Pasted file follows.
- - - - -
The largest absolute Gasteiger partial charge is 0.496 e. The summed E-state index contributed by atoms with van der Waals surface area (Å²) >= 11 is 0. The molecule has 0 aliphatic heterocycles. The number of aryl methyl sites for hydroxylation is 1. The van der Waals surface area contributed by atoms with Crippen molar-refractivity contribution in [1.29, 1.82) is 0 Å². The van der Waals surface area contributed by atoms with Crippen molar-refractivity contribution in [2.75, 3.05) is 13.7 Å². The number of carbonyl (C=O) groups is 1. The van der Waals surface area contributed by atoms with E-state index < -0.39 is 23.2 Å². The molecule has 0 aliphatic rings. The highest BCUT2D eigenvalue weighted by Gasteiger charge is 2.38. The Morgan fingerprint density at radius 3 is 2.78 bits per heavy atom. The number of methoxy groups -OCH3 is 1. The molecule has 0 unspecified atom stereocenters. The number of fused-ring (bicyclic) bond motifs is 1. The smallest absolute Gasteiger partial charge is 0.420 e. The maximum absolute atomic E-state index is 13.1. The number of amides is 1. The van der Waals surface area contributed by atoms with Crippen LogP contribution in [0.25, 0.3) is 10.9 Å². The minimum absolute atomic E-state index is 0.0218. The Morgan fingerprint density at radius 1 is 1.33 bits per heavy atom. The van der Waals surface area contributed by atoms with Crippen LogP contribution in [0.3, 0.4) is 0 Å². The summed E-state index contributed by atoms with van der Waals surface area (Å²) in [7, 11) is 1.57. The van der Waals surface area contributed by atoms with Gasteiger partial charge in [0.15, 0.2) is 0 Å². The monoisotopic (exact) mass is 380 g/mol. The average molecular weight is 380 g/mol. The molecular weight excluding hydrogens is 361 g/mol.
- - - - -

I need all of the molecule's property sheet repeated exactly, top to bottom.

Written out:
The largest absolute Gasteiger partial charge is 0.496 e. The summed E-state index contributed by atoms with van der Waals surface area (Å²) >= 11 is 0. The molecule has 0 aliphatic heterocycles. The number of aryl methyl sites for hydroxylation is 1. The van der Waals surface area contributed by atoms with Crippen molar-refractivity contribution in [1.29, 1.82) is 0 Å². The van der Waals surface area contributed by atoms with Crippen molar-refractivity contribution in [2.75, 3.05) is 13.7 Å². The number of carbonyl (C=O) groups is 1. The van der Waals surface area contributed by atoms with E-state index < -0.39 is 23.2 Å². The molecule has 0 aliphatic rings. The highest BCUT2D eigenvalue weighted by Gasteiger charge is 2.38. The Morgan fingerprint density at radius 3 is 2.78 bits per heavy atom. The number of methoxy groups -OCH3 is 1. The molecule has 0 unspecified atom stereocenters. The number of fused-ring (bicyclic) bond motifs is 1. The smallest absolute Gasteiger partial charge is 0.420 e. The maximum absolute atomic E-state index is 13.1. The number of amides is 1. The van der Waals surface area contributed by atoms with Crippen LogP contribution in [0.25, 0.3) is 10.9 Å². The minimum absolute atomic E-state index is 0.0218. The Morgan fingerprint density at radius 1 is 1.33 bits per heavy atom. The van der Waals surface area contributed by atoms with Crippen LogP contribution in [0.3, 0.4) is 0 Å². The summed E-state index contributed by atoms with van der Waals surface area (Å²) in [7, 11) is 1.57. The van der Waals surface area contributed by atoms with Gasteiger partial charge in [0.15, 0.2) is 0 Å². The monoisotopic (exact) mass is 380 g/mol. The average molecular weight is 380 g/mol. The molecular weight excluding hydrogens is 361 g/mol.